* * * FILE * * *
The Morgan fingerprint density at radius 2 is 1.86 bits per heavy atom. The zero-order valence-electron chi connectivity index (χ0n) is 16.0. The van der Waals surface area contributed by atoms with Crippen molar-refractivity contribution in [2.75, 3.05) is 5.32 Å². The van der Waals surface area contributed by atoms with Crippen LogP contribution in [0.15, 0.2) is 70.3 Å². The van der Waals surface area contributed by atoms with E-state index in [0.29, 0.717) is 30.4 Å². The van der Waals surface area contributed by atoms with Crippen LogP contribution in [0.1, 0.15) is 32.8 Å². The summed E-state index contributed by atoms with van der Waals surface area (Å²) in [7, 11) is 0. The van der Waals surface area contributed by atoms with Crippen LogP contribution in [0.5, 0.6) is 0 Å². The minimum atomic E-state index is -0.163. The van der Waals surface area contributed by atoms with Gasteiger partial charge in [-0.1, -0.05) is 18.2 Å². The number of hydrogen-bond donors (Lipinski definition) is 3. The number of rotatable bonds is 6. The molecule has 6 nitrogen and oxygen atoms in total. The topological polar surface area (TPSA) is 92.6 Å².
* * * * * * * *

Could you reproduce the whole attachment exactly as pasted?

The Morgan fingerprint density at radius 2 is 1.86 bits per heavy atom. The zero-order valence-electron chi connectivity index (χ0n) is 16.0. The van der Waals surface area contributed by atoms with Crippen molar-refractivity contribution in [2.75, 3.05) is 5.32 Å². The van der Waals surface area contributed by atoms with Crippen LogP contribution in [0.15, 0.2) is 70.3 Å². The van der Waals surface area contributed by atoms with E-state index in [0.29, 0.717) is 30.4 Å². The van der Waals surface area contributed by atoms with Crippen LogP contribution in [0.1, 0.15) is 32.8 Å². The summed E-state index contributed by atoms with van der Waals surface area (Å²) in [7, 11) is 0. The van der Waals surface area contributed by atoms with Crippen LogP contribution in [0.5, 0.6) is 0 Å². The minimum atomic E-state index is -0.163. The van der Waals surface area contributed by atoms with Gasteiger partial charge in [-0.1, -0.05) is 18.2 Å². The number of hydrogen-bond donors (Lipinski definition) is 3. The number of rotatable bonds is 6. The molecule has 6 nitrogen and oxygen atoms in total. The topological polar surface area (TPSA) is 92.6 Å².